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Ohloh's open source project statistics - WTF?

Posted by timboudreau on May 26, 2009 at 8:56 PM PDT

Ohloh is a neat service. It does some basic statistical analysis of open source projects, and tries to come up with useful information. But it sure comes up with some wacky statistics.

Take, for example, the Wizard project. Now, this is something that I initially whipped up in two afternoons in September '05. It's a small library - it's attracted six contributors since then, who've all made valuable contributions. I tend to do work on it sporadically, for a couple days every 4-6 months. At most I've put 2 weeks work into it. With contributors, the pattern is that it's people who are using the library and want a feature that isn't there. They implement it, and get on with doing what they wanted to use the library for, which is as it should be. If somebody wanted to take on an ongoing role, that would be great, but I'm not holding my breath.

According to Ohloh, this weekend project represents (!)

  • 8 person-years of work
  • More than 1 million dollars of at something resembling my current salary (deliborate obfuscation) - but even more interestingly, only half that if you leave out the documentation :-)

Now, I look at my profile, and my work on NetBeans - I'll have been working on NetBeans for 10 years of my life in another month (eek!).
What does Ohloh say about that? I have

  • Made 3 (!!) commits since 1999
  • My primary language is HTML (!!!)

God help me if I were to apply for a job and someone actually believes that I all I managed to do in ten years was write 3 html pages!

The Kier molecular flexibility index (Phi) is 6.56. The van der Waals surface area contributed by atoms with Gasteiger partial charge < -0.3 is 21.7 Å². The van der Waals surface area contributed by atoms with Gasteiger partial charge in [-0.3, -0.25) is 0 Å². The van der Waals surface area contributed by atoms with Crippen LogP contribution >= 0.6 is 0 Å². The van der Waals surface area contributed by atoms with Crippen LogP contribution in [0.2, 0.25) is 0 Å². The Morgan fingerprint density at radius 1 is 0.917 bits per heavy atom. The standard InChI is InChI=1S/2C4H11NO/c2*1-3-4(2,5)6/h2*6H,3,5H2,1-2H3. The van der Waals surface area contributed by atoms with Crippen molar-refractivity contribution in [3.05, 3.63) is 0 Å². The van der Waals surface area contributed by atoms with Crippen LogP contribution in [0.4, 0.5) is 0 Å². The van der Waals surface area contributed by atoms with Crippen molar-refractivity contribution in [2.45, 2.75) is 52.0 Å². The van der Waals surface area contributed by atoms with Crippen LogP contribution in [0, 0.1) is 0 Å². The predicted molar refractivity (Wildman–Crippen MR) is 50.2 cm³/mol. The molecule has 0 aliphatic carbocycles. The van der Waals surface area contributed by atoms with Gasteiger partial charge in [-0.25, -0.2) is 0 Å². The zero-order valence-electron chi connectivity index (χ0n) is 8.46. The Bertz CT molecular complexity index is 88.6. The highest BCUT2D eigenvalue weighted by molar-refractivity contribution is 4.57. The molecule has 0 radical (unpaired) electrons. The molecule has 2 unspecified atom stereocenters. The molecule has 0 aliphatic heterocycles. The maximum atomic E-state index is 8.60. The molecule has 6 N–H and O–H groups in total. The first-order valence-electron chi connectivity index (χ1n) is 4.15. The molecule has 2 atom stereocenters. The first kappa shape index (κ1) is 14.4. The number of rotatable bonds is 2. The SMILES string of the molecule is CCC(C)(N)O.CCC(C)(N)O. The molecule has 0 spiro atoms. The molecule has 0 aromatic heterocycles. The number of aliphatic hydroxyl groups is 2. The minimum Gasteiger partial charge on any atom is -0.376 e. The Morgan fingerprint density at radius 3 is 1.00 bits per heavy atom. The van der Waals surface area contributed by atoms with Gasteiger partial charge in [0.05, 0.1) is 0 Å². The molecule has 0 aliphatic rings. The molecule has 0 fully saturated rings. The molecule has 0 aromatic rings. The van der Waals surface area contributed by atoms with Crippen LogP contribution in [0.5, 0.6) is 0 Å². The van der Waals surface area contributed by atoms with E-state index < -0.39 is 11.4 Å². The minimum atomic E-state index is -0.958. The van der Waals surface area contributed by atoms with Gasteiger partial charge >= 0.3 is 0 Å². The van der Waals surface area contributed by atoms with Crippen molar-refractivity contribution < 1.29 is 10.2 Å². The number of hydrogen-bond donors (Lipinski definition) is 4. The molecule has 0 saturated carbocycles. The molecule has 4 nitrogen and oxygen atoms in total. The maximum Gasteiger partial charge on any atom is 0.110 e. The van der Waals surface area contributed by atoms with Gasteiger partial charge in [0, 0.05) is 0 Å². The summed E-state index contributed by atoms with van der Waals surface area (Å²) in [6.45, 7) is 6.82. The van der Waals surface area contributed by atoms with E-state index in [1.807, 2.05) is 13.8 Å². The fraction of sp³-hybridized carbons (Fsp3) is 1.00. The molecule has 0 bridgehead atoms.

Separately, I take issue with the notion that Decreasing year-over-year development activity deserves this warning icon - for example, it is displayed on Ohloh's page for my Color Chooser project.

I mean, think about it: Especially with small projects (IMO in a perfect world, most library projects should be small and tackle one thing well), a positive goal is for the project to reach a steady state where it does not need a great deal of, or ideally any, maintenance. If software rotted like fruit, there wouldn't be any progress in the software industry. There is such a thing as a library that can be finished!

What was that quote about lies, damned lies and statistics?

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David: I figured the switch from CVS to Hg had something to do with it - it's not surprising. But a site that posts data about people's behavior and work history, and even if it does not claim to be authoritative, is obviously going to be read and considered and potentially have a profound effect on the careers of people whose work is represented there needs to be a little more responsible. I would have more trust in a site that says "We try really hard to tell teh truth here. For this project, our data is probably wrong. We just don't have enough info now. Come back in a few days and we'll have it fixed" than in a site that posts verifiably dead-wrong info as if it were authoritative. Aside from the fact that in the U.S., it's a lawsuit waiting to happen, it's just a really short-sighted way to do business. I do hope they get their Hg s**t together, because I don't forever want to be the guy who spent ten years writing 3 html pages, and the idea that there is a service that helps you evaluate potential employees that says that is appalling. Too many job candidates are evaluated by people who have no idea what the job actually is (like looking for a Java developer with 10 years experience in 1997 when Java had existed for +/- 3 years). Without truth-in-advertising, this sort of thing just makes our industry more unproductive.

ROFL, my primary language is XML !!!

The statistics for NetBeans is screwed on Ohloh since I have removed the CVS listings and put there the hg repos. They haven't been able to parse the hg log yet for that project. Please note that they list negative number of lines of code for NetBeans.